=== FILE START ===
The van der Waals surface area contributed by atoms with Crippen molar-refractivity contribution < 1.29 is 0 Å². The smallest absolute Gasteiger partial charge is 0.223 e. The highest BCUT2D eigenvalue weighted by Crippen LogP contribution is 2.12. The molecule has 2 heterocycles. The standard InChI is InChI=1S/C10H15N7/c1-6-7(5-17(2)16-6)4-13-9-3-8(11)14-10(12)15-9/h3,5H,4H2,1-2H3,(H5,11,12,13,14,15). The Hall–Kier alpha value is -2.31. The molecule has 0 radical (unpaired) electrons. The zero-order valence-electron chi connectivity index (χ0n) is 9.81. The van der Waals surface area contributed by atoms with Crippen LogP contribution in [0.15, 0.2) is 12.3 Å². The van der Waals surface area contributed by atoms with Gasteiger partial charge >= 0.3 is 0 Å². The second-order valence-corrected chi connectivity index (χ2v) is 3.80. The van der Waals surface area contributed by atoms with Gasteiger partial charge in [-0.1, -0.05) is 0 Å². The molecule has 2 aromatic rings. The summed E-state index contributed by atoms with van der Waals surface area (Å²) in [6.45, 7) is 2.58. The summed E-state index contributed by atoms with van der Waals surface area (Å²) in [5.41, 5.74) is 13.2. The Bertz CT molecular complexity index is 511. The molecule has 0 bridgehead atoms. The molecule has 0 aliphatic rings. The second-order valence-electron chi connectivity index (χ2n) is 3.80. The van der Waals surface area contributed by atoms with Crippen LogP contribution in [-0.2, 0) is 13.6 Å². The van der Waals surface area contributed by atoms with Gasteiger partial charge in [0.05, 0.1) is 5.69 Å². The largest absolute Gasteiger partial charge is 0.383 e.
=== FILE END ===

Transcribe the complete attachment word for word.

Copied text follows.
The van der Waals surface area contributed by atoms with Crippen molar-refractivity contribution < 1.29 is 0 Å². The smallest absolute Gasteiger partial charge is 0.223 e. The highest BCUT2D eigenvalue weighted by Crippen LogP contribution is 2.12. The molecule has 2 heterocycles. The standard InChI is InChI=1S/C10H15N7/c1-6-7(5-17(2)16-6)4-13-9-3-8(11)14-10(12)15-9/h3,5H,4H2,1-2H3,(H5,11,12,13,14,15). The Hall–Kier alpha value is -2.31. The molecule has 0 radical (unpaired) electrons. The zero-order valence-electron chi connectivity index (χ0n) is 9.81. The van der Waals surface area contributed by atoms with Crippen LogP contribution in [0.15, 0.2) is 12.3 Å². The van der Waals surface area contributed by atoms with Gasteiger partial charge >= 0.3 is 0 Å². The second-order valence-corrected chi connectivity index (χ2v) is 3.80. The van der Waals surface area contributed by atoms with Gasteiger partial charge in [-0.1, -0.05) is 0 Å². The molecule has 2 aromatic rings. The summed E-state index contributed by atoms with van der Waals surface area (Å²) in [6.45, 7) is 2.58. The summed E-state index contributed by atoms with van der Waals surface area (Å²) in [5.41, 5.74) is 13.2. The Bertz CT molecular complexity index is 511. The molecule has 0 bridgehead atoms. The molecule has 0 aliphatic rings. The second-order valence-electron chi connectivity index (χ2n) is 3.80. The van der Waals surface area contributed by atoms with Crippen LogP contribution in [-0.2, 0) is 13.6 Å². The van der Waals surface area contributed by atoms with Gasteiger partial charge in [0.05, 0.1) is 5.69 Å². The largest absolute Gasteiger partial charge is 0.383 e.